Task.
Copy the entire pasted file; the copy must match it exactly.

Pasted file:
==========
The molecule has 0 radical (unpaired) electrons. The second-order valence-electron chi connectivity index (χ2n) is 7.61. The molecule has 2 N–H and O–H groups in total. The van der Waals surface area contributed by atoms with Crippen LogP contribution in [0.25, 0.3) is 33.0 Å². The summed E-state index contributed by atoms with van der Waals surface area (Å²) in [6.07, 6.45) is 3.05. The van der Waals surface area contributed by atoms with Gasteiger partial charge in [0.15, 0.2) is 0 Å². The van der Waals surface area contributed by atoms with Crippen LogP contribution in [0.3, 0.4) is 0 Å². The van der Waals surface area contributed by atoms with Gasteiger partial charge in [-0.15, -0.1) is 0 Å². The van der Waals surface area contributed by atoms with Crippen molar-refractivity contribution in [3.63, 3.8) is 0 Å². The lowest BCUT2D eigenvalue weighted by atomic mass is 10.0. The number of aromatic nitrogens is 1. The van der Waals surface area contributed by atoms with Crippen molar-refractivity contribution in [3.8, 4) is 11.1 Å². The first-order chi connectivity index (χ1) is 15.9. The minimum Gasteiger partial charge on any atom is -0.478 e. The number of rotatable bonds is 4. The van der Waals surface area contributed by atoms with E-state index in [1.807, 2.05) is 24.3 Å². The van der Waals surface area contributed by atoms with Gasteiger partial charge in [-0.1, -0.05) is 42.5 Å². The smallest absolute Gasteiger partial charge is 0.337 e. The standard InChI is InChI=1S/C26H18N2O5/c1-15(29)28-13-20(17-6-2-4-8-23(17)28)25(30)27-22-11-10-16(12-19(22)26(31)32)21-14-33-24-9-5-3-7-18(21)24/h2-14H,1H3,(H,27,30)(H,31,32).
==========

The molecule has 0 radical (unpaired) electrons. The second-order valence-electron chi connectivity index (χ2n) is 7.61. The molecule has 2 N–H and O–H groups in total. The van der Waals surface area contributed by atoms with Crippen LogP contribution in [0.25, 0.3) is 33.0 Å². The summed E-state index contributed by atoms with van der Waals surface area (Å²) in [6.07, 6.45) is 3.05. The van der Waals surface area contributed by atoms with Gasteiger partial charge in [0.15, 0.2) is 0 Å². The van der Waals surface area contributed by atoms with Crippen LogP contribution in [0.3, 0.4) is 0 Å². The van der Waals surface area contributed by atoms with Gasteiger partial charge in [-0.15, -0.1) is 0 Å². The van der Waals surface area contributed by atoms with Crippen molar-refractivity contribution in [3.63, 3.8) is 0 Å². The lowest BCUT2D eigenvalue weighted by atomic mass is 10.0. The number of aromatic nitrogens is 1. The van der Waals surface area contributed by atoms with Crippen molar-refractivity contribution in [3.8, 4) is 11.1 Å². The first-order chi connectivity index (χ1) is 15.9. The minimum Gasteiger partial charge on any atom is -0.478 e. The number of rotatable bonds is 4. The van der Waals surface area contributed by atoms with E-state index in [1.807, 2.05) is 24.3 Å². The van der Waals surface area contributed by atoms with Gasteiger partial charge in [-0.1, -0.05) is 42.5 Å². The smallest absolute Gasteiger partial charge is 0.337 e. The standard InChI is InChI=1S/C26H18N2O5/c1-15(29)28-13-20(17-6-2-4-8-23(17)28)25(30)27-22-11-10-16(12-19(22)26(31)32)21-14-33-24-9-5-3-7-18(21)24/h2-14H,1H3,(H,27,30)(H,31,32).